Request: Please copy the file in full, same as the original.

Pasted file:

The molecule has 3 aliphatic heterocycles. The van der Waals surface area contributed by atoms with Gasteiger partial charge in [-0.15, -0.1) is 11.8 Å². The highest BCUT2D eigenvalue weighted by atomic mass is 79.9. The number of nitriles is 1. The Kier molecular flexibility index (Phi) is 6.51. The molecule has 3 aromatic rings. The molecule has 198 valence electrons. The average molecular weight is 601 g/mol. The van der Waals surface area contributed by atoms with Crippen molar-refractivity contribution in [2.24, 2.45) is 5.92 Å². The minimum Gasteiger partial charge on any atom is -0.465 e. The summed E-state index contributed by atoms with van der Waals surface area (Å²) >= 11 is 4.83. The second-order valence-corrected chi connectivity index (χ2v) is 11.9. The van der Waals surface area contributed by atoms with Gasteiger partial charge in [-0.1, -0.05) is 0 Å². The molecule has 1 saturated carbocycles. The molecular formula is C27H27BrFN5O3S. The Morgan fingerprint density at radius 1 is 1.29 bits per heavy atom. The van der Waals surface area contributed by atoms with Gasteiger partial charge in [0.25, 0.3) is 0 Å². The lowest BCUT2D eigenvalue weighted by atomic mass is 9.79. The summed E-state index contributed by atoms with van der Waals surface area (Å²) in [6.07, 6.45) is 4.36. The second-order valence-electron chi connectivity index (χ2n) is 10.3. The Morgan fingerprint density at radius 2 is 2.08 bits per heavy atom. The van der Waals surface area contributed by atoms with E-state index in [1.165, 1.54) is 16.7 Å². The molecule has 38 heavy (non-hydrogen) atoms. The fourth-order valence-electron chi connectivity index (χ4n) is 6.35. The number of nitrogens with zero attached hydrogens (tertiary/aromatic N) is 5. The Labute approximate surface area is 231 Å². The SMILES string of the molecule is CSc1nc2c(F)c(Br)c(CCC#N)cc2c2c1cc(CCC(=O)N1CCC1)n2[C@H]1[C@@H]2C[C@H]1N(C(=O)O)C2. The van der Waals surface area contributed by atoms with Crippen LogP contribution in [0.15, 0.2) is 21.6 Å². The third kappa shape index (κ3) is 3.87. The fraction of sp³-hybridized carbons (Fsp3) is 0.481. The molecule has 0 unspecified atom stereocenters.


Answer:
The molecule has 3 aliphatic heterocycles. The van der Waals surface area contributed by atoms with Gasteiger partial charge in [-0.15, -0.1) is 11.8 Å². The highest BCUT2D eigenvalue weighted by atomic mass is 79.9. The number of nitriles is 1. The Kier molecular flexibility index (Phi) is 6.51. The molecule has 3 aromatic rings. The molecule has 198 valence electrons. The average molecular weight is 601 g/mol. The van der Waals surface area contributed by atoms with Crippen molar-refractivity contribution in [2.24, 2.45) is 5.92 Å². The minimum Gasteiger partial charge on any atom is -0.465 e. The summed E-state index contributed by atoms with van der Waals surface area (Å²) >= 11 is 4.83. The second-order valence-corrected chi connectivity index (χ2v) is 11.9. The van der Waals surface area contributed by atoms with Gasteiger partial charge in [-0.1, -0.05) is 0 Å². The molecule has 1 saturated carbocycles. The molecular formula is C27H27BrFN5O3S. The Morgan fingerprint density at radius 1 is 1.29 bits per heavy atom. The van der Waals surface area contributed by atoms with Gasteiger partial charge in [0.25, 0.3) is 0 Å². The lowest BCUT2D eigenvalue weighted by atomic mass is 9.79. The summed E-state index contributed by atoms with van der Waals surface area (Å²) in [6.07, 6.45) is 4.36. The second-order valence-electron chi connectivity index (χ2n) is 10.3. The Morgan fingerprint density at radius 2 is 2.08 bits per heavy atom. The van der Waals surface area contributed by atoms with E-state index in [1.165, 1.54) is 16.7 Å². The molecule has 38 heavy (non-hydrogen) atoms. The fourth-order valence-electron chi connectivity index (χ4n) is 6.35. The number of nitrogens with zero attached hydrogens (tertiary/aromatic N) is 5. The Labute approximate surface area is 231 Å². The SMILES string of the molecule is CSc1nc2c(F)c(Br)c(CCC#N)cc2c2c1cc(CCC(=O)N1CCC1)n2[C@H]1[C@@H]2C[C@H]1N(C(=O)O)C2. The van der Waals surface area contributed by atoms with Crippen LogP contribution in [0.15, 0.2) is 21.6 Å². The third kappa shape index (κ3) is 3.87. The fraction of sp³-hybridized carbons (Fsp3) is 0.481. The molecule has 0 unspecified atom stereocenters.